Friday, 22 January 2016

Not just another brick in the wall – the wider benefits of social action

So it’s official; social action projects – defined as practical actions in the service of others to create positive change – not only do good for the community, but also for the young people who take part in them.

Recent analysis of youth social action projects – funded by The Cabinet Office – has shown unequivocally that those who take part in social action projects develop some of the most important skills they need to succeed in later life. Some of those programmes which were analysed were organised by my College.

Students take part in the 'Brush up Broadstairs' project
The research found that young people taking part in these projects improve a range of skills. These included their empathy (up 8 per cent), problem solving abilities, co-operation, ‘grit’ and community spiritedness (up 9 per cent).

These are all things which – few would disagree – have a real world impact, not just on the local community of the young people taking part, but also on the local economies. Of course measures like ‘grit’ may well be somewhat subjective, but the mere fact that the data suggests those who took part in social action projects had more of it can only be a positive thing when it comes to getting employed, and staying employed. Those who took part in social action also had a far more positive outlook on life, with far lower levels of anxiety reported.

The data also highlighted another positive for young people looking for jobs – interviewees were found to be 10 per cent more likely to be hired if they had taken part in some sort of social action project. Volunteering was also found to triple a young person’s chances of getting that all important interview itself.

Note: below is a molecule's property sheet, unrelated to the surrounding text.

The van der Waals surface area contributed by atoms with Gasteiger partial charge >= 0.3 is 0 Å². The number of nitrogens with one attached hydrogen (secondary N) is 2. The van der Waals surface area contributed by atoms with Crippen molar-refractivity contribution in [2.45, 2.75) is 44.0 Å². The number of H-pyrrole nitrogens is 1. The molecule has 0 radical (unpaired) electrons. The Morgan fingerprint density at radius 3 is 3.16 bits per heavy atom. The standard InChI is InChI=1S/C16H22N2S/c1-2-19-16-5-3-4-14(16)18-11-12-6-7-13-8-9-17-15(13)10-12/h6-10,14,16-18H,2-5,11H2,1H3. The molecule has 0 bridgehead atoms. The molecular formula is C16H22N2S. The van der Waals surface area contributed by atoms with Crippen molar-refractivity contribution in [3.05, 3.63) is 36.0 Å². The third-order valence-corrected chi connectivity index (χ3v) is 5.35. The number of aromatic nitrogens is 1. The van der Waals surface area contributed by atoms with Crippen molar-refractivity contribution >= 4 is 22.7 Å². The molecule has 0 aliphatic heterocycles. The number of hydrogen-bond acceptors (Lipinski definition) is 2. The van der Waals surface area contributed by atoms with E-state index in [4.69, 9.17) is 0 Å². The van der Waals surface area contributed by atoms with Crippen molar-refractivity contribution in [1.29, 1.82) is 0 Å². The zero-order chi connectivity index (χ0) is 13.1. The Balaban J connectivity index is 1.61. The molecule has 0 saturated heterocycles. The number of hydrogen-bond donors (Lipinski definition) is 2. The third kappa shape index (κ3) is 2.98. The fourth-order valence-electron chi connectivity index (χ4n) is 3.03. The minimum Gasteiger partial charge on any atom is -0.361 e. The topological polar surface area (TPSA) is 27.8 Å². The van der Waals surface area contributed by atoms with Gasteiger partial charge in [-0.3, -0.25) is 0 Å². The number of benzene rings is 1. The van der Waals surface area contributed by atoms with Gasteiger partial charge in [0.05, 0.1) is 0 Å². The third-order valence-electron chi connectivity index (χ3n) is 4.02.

Charity cookery on the Broadstairs Campus
So what does all of this mean for further education? It’s fairly obvious really – if we want to improve the outcomes of our young people, sometimes it’s more important to get out of the labs, the workshops and the office spaces, and into the real world where they can make something better.
My College takes this seriously. We’re driven by improving the outcomes of our students. The obvious benefit for students taking part in social action projects has led us to commit six weeks of the academic year as ‘progress weeks’. Students then get to tackle a range of projects which help their local community, while also making them a more rounded and capable individual – what I believe FE should be doing at all times.

So if you’re an education sector leader, ensuring those in your care take part in social action can pay off not just for the local community which is helped, but also for the student themselves. That’s surely what we all want to achieve.

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